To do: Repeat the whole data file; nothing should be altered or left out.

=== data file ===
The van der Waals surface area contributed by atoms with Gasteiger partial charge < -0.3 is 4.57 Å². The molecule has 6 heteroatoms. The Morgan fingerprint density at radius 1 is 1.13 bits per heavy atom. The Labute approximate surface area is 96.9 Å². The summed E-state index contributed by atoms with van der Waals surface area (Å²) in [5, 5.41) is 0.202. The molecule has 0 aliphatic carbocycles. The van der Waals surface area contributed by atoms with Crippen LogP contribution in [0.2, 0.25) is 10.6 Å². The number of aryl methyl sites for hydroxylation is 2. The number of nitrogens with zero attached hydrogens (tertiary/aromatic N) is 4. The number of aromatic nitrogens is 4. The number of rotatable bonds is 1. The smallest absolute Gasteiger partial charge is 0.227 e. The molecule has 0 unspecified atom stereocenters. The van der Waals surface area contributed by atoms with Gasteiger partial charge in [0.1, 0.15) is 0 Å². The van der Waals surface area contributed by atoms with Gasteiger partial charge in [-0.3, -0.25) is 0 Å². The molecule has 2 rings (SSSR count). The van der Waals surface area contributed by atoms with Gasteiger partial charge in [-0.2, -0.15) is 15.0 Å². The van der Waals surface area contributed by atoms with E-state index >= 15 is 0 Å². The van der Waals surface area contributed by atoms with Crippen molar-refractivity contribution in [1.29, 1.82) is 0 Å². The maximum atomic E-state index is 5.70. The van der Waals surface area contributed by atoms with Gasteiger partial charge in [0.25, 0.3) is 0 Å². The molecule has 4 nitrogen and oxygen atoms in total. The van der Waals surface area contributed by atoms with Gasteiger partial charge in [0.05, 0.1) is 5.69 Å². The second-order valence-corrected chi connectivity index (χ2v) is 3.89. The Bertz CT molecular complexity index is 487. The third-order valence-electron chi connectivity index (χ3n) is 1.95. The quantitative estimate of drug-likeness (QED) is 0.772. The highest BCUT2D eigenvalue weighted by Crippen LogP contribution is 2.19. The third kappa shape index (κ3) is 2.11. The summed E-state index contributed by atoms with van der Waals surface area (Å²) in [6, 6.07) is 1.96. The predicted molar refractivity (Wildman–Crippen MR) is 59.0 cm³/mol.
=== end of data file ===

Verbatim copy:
The van der Waals surface area contributed by atoms with Gasteiger partial charge < -0.3 is 4.57 Å². The molecule has 6 heteroatoms. The Morgan fingerprint density at radius 1 is 1.13 bits per heavy atom. The Labute approximate surface area is 96.9 Å². The summed E-state index contributed by atoms with van der Waals surface area (Å²) in [5, 5.41) is 0.202. The molecule has 0 aliphatic carbocycles. The van der Waals surface area contributed by atoms with Crippen LogP contribution in [0.2, 0.25) is 10.6 Å². The number of aryl methyl sites for hydroxylation is 2. The number of nitrogens with zero attached hydrogens (tertiary/aromatic N) is 4. The number of aromatic nitrogens is 4. The number of rotatable bonds is 1. The smallest absolute Gasteiger partial charge is 0.227 e. The molecule has 0 unspecified atom stereocenters. The van der Waals surface area contributed by atoms with Gasteiger partial charge in [0.1, 0.15) is 0 Å². The van der Waals surface area contributed by atoms with Gasteiger partial charge in [-0.3, -0.25) is 0 Å². The molecule has 2 rings (SSSR count). The van der Waals surface area contributed by atoms with Gasteiger partial charge in [-0.2, -0.15) is 15.0 Å². The van der Waals surface area contributed by atoms with E-state index >= 15 is 0 Å². The van der Waals surface area contributed by atoms with Crippen molar-refractivity contribution in [1.29, 1.82) is 0 Å². The maximum atomic E-state index is 5.70. The van der Waals surface area contributed by atoms with Gasteiger partial charge in [0.25, 0.3) is 0 Å². The molecule has 4 nitrogen and oxygen atoms in total. The van der Waals surface area contributed by atoms with Gasteiger partial charge in [0.05, 0.1) is 5.69 Å². The second-order valence-corrected chi connectivity index (χ2v) is 3.89. The Bertz CT molecular complexity index is 487. The third-order valence-electron chi connectivity index (χ3n) is 1.95. The quantitative estimate of drug-likeness (QED) is 0.772. The highest BCUT2D eigenvalue weighted by Crippen LogP contribution is 2.19. The third kappa shape index (κ3) is 2.11. The summed E-state index contributed by atoms with van der Waals surface area (Å²) in [6, 6.07) is 1.96. The predicted molar refractivity (Wildman–Crippen MR) is 59.0 cm³/mol.